Former BN component party Gerakan has admonished the coalition's secretary-general Nazri Aziz for "racist" remarks made while campaigning for the Semenyih by-election.
Gerakan vice-president Baljit Singh said Nazri has obliterated every effort by BN in the past, to forge national unity among Malaysians.
"Nazri's remarks are backdated, racist, and shows that he has lost the plot, as Malaysians want a multiracial Malaysia and not one that is divided by race or religion," he told Malaysiakini.
"I would accept if Nazri questions the capability or efficiency, or even the ethics and integrity of the three appointees, but don't judge them based on their skin colour!" he added.
Baljit was responding to Nazri in Semenyih on Saturday night questioning the appointment of non-Muslims as the attorney-general, chief justice and finance minister. He added that this meant they were not able to be sworn in using the Quran.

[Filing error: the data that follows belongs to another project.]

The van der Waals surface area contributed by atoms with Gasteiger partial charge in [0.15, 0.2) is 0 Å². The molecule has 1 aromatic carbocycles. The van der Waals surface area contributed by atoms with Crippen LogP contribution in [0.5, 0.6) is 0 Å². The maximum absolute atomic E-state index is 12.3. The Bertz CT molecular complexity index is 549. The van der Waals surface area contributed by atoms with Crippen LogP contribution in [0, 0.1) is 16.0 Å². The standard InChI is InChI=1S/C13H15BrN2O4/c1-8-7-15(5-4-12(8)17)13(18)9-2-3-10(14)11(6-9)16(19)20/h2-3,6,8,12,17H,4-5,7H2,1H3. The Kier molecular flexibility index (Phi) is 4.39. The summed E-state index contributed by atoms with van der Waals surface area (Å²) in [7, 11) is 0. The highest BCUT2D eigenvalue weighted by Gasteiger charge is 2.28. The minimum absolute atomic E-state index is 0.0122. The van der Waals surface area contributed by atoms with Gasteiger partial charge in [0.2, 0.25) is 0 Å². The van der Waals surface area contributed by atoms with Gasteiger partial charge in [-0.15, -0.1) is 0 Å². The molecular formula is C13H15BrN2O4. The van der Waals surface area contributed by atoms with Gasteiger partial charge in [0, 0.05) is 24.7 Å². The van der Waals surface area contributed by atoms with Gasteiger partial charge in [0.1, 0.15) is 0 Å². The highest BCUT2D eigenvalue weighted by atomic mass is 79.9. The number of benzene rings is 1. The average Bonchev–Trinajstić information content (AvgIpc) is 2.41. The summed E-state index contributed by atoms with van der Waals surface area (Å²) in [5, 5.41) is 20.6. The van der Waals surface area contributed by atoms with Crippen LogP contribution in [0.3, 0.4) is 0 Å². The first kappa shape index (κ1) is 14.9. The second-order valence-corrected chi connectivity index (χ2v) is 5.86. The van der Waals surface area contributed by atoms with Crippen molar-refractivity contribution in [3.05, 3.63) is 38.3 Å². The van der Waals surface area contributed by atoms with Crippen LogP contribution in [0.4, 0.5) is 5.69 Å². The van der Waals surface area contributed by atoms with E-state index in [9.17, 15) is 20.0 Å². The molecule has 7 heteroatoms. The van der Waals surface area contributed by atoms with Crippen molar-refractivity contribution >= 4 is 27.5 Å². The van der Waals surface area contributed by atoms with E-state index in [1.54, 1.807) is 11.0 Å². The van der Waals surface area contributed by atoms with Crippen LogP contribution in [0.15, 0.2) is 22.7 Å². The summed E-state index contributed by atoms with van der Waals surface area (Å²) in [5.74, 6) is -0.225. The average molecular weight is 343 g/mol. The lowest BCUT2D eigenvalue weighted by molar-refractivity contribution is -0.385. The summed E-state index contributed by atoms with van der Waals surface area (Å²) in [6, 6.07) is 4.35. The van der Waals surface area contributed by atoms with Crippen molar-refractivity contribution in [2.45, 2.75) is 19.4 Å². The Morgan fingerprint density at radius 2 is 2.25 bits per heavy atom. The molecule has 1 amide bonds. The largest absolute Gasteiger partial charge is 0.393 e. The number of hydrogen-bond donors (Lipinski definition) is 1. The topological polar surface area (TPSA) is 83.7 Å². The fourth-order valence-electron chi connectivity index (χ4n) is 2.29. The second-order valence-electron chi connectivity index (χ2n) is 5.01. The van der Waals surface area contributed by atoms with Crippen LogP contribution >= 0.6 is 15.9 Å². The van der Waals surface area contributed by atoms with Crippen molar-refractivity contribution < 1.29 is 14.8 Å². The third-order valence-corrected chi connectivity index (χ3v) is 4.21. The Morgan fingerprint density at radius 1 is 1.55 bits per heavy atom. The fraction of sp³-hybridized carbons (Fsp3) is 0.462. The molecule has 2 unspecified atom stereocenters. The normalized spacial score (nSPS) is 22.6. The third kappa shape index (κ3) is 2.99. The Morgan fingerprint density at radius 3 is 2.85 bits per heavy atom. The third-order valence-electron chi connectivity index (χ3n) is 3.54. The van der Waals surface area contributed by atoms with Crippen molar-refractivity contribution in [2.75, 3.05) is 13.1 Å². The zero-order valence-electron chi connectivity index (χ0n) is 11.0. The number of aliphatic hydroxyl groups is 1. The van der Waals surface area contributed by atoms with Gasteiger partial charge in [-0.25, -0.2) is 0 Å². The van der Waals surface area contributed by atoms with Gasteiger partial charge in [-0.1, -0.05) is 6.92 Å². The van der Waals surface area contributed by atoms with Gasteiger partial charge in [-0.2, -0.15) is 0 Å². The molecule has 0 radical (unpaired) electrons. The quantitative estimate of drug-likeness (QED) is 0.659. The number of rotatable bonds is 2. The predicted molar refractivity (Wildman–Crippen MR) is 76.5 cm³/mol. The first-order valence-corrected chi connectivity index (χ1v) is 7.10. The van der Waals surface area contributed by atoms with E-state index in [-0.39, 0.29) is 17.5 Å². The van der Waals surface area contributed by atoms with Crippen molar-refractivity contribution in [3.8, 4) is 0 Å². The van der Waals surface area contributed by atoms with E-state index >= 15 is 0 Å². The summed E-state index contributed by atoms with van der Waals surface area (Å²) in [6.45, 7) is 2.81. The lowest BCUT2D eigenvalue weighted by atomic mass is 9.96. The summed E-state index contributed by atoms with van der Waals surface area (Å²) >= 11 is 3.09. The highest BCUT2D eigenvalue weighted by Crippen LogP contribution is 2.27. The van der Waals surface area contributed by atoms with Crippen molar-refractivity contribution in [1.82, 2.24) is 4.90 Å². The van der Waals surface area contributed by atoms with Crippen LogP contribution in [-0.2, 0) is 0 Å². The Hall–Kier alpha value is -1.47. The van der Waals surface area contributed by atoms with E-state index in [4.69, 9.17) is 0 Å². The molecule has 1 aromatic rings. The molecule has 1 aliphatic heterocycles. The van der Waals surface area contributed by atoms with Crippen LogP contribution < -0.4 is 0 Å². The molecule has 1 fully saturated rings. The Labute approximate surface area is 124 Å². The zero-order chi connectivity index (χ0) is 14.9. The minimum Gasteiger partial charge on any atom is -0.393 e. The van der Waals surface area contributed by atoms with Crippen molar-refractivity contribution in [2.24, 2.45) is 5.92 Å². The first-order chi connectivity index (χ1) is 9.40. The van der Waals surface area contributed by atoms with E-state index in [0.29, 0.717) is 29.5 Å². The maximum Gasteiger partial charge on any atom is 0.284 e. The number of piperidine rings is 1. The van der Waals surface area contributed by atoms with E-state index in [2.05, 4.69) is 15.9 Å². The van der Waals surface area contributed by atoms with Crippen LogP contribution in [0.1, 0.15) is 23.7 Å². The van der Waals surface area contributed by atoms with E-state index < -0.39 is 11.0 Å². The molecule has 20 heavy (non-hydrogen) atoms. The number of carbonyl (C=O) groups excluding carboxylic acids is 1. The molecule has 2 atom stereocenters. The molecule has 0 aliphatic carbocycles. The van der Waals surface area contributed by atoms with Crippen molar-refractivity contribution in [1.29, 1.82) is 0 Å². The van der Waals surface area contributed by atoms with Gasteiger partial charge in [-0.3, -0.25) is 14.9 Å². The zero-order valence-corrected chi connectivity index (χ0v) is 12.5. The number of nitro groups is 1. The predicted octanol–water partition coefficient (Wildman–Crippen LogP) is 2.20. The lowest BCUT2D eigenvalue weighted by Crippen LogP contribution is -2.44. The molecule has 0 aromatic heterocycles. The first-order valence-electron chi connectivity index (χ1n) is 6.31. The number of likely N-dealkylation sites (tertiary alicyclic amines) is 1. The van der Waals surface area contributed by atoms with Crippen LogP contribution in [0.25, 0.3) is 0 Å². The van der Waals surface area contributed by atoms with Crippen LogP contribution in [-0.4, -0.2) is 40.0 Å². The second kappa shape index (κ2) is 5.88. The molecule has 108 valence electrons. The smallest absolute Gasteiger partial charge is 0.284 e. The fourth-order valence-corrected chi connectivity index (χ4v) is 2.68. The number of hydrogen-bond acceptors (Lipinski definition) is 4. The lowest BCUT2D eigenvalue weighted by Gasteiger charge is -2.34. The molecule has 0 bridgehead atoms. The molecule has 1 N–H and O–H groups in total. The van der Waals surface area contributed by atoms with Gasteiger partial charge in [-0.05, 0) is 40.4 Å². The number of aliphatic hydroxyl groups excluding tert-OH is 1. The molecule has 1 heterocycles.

Nazri also warned non-Malays not to question Malay special privileges, pointing out the former also have their vernacular schools to preserve.
Baljit said such remarks were "disgusting", particularly from a former minister, who had dealt with many races, ethnicities and nationalities, during his time in government.
"Is this a new Standard Operating Procedure for BN? Is he still trying to play yesteryear politics which true Malaysians have rejected?" Baljit asked.
Nazri's questioning of the vernacular school system also riled up Gerakan deputy president Oh Tong Keong, who dubbed the former a "racist".
"Chinese education is protected by the constitution. Nazri should not request to close down Chinese schools," Oh said in a statement.
He also pointed out that although the posts of AG, CJ, and finance minister were taken up by non-Malays, the current privileges of the Malays were not diminished.